‘Extravagant’ Ancient Roman ‘Theatrical’ Winery For The Elite Revealed
Wine Grapes
Photo by ANDRES LARROVERE/AFP via Getty Images

A luxurious 1,800-year-old winery that once had fountains flowing with wine was discovered near Rome — and it wasn’t just for winemaking, according to a study released Monday in the journal Antiquity.

The opulent winery dates back to the mid-third century and was made to give the Roman elite a theatrical experience of watching the winemaking process. Researchers say the “degree of luxury” displayed at the winery is a rarity for an ancient production area. The site is located at the Villa of the Quintilii, which is located southeast of Rome on the ancient Appian Way and is open to the public. Excavations of the winery began in 2017, prompting further archeological investigation and analysis of the site.

“Agricultural labor was romanticized by the ruling classes of many ancient cultures, especially as it was often the source of both their wealth and status,” Dr. Emlyn Dodd, lead author of the study, said. “The excavations at the Villa of the Quintilii reveal to us how ancient Roman elites reimagined the annual vintage as a ‘theatrical’ performance, prioritizing the experience of those observing over the practical needs of the workers.”

The winery has two presses, a vat for the collection of grape must, a marble grape-treading area, channels that connect to storage jars, and a wine cellar, according to the study. While treading areas are typically made from waterproof concrete, these were at least partially made up of red marble — a material that Dodd notes is not ideal for winemaking, but shows the builders were “prioritizing the extravagant nature of the winery over practical considerations.”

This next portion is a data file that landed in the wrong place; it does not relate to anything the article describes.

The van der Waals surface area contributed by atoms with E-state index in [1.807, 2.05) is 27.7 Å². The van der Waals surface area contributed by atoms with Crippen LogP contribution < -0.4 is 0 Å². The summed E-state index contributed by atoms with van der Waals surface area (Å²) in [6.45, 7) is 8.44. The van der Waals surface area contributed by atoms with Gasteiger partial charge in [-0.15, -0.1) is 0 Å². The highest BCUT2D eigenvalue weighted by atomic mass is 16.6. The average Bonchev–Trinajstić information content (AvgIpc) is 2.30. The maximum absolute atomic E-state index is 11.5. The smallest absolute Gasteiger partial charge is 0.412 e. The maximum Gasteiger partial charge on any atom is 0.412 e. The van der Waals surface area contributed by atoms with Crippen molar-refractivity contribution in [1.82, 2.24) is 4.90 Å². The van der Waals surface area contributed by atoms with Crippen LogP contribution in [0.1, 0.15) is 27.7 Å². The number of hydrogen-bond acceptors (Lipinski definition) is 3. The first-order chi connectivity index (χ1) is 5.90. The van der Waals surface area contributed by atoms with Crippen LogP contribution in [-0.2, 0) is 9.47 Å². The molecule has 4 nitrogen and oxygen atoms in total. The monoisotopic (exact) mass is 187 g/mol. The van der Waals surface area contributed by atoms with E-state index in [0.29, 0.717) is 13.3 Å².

After the grapes were crushed at the treading area, they would be put into the two mechanical presses, then the grape must would flow into three fountains, according to The Guardian. While bright grape must flowed through these, two additional fountains flowed with water, the study notes.

“It would have been a real spectacle for those watching, the combination of fountains of wine and water, luxurious materials – especially the thin white marble channels through which the wine could be seen flowing – and the sounds of the workers and music would have resulted in a theatrical show,” Dodd said.


After flowing through the fountains, the grape must would end up in storage jars in the ground. The storage jars would be set into the ground to aid in the fermentation process by creating a stable microenvironment, the study notes.

Researchers believe the emperor may have made the trip to the villa yearly to see the vintage. The winery at Quintilii is only the second known winery of its magnitude, according to the study. The other is located at Villa Magna, 30 miles southeast. Emperor Marcus Aurelius wrote letters confirming he attended banquets where winemaking occurred, and these likely would have taken place at Magna.

Dodd says that Emperor Gordian III, who ruled from 238-244, might have made the annual outing for the vintage. There is also evidence Gordian might have either built or expanded the facility, as his name is imprinted on one of the collection vats.

“Wine was a huge source of wealth for the Roman elite. They owned vast amounts of land dedicated to viniculture, winemaking, and they were selling it all across the Mediterranean,” Dodd told NBC.

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